• @abe not necessarily. netcdf4 still has some backward compatibility w netcdf3. that means some compression options still aren't availble to nc files. – badgley Oct 11 '13 at 17:37
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    @badgley - what compression options are missing from netCDF when using it to write netCDF-4 files? – Sean A. Apr 21 '15 at 18:40
  • @StefanoBorini Would be great if you could clarify whether your evaluation still applies to NetCDF-4/HDF5 or only earlier versions. – thespinkus Apr 20 '16 at 10:58
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    NetCDF-4 exposes almost all the features of HDF5, including compression. H5utils will work on netCDF-4 files, which are also perfectly valid HDF5 files. – Edward Hartnett May 2 '16 at 21:48
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I'll have to admit using HDF5 is very much easier in the long run. It's not hard to get simple data structures into NetCDF format, but manipulating them down the road is kind of a pain.

The "H" in HDF5 stands for "heirarchical", which translated (for me anyway) into a REALLY easy way to manipulate data, by just moving nodes around and referencing nodes from other places.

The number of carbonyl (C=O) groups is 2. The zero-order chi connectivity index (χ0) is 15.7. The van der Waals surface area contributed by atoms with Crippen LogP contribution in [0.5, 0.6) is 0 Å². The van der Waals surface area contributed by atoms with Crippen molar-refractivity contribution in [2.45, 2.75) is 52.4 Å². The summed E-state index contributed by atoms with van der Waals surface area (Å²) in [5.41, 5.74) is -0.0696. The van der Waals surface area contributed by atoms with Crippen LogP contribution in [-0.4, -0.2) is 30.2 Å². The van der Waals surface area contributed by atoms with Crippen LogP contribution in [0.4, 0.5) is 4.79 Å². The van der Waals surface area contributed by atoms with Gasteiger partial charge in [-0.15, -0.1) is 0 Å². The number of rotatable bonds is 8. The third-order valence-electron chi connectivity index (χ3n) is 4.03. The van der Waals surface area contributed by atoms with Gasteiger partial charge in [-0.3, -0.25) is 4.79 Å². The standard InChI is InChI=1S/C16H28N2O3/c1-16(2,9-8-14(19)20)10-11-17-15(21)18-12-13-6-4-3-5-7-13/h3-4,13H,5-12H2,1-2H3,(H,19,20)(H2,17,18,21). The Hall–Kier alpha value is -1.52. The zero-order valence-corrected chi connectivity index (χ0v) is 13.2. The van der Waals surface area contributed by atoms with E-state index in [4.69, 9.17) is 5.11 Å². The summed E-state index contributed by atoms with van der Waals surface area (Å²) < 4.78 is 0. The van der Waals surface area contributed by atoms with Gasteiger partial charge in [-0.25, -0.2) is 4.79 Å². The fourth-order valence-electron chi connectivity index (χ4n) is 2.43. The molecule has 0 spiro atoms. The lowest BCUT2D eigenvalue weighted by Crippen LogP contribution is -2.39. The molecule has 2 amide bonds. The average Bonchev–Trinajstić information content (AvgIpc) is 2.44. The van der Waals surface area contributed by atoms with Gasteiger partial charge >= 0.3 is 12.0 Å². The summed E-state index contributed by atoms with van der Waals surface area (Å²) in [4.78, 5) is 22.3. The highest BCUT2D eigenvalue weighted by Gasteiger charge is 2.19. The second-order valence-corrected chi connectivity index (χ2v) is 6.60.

Can I ask what kind of project this is? I use these both for a lot of HPC scientific modeling tasks. Can I assume you're doing the same? If so, the trend I'm seeing is people moving to HDF5, but that might be different in your particular domain.

However you end up going, best of luck!

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NetCDF, starting with version 4.0 (2008) can read and write most HDF5 files, and provides access to the hierarchical features of HDF5 via the enhanced data model.

HDF5 is extremely feature-rich, and has some great performance features.

NetCDF has a simpler API, and a much wider tool base. There are many tools that handle netCDF data.

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  • Last I checked, the Java library didn't allow for writing HDF5 files. Anyway, it's a moot point as I've moved on to other things. :-/ – Jason S Jul 18 '11 at 11:37
  • Thanks for the concise answer, that's very useful info, although it'd be even better if it had some references :) – naught101 Oct 17 '13 at 4:48
  • "can read and write most HDF5 files". No it can't. NetCDF4 use HDF5 like an application uses a filesystem. It reads and writes a specific structure imposed on HDF5 1.8 – thespinkus Apr 20 '16 at 10:43
  • NetCDF-4 can read all HDF5 files that don't use references or have circular group structure. For a full list of restrictions on HDF5 files that can be read by netCDF-4, see the FAQ: unidata.ucar.edu/software/netcdf/docs/… – Edward Hartnett May 7 '16 at 15:33
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I know this is an older post, and the original poster has indicated they've moved on, but for anyone that ends up here...the netCDF-Java library (as of 4.3.13) has netCDF-4 write support via the netCDF C library. It's still in beta, but it does work and feedback is certainly appreciated!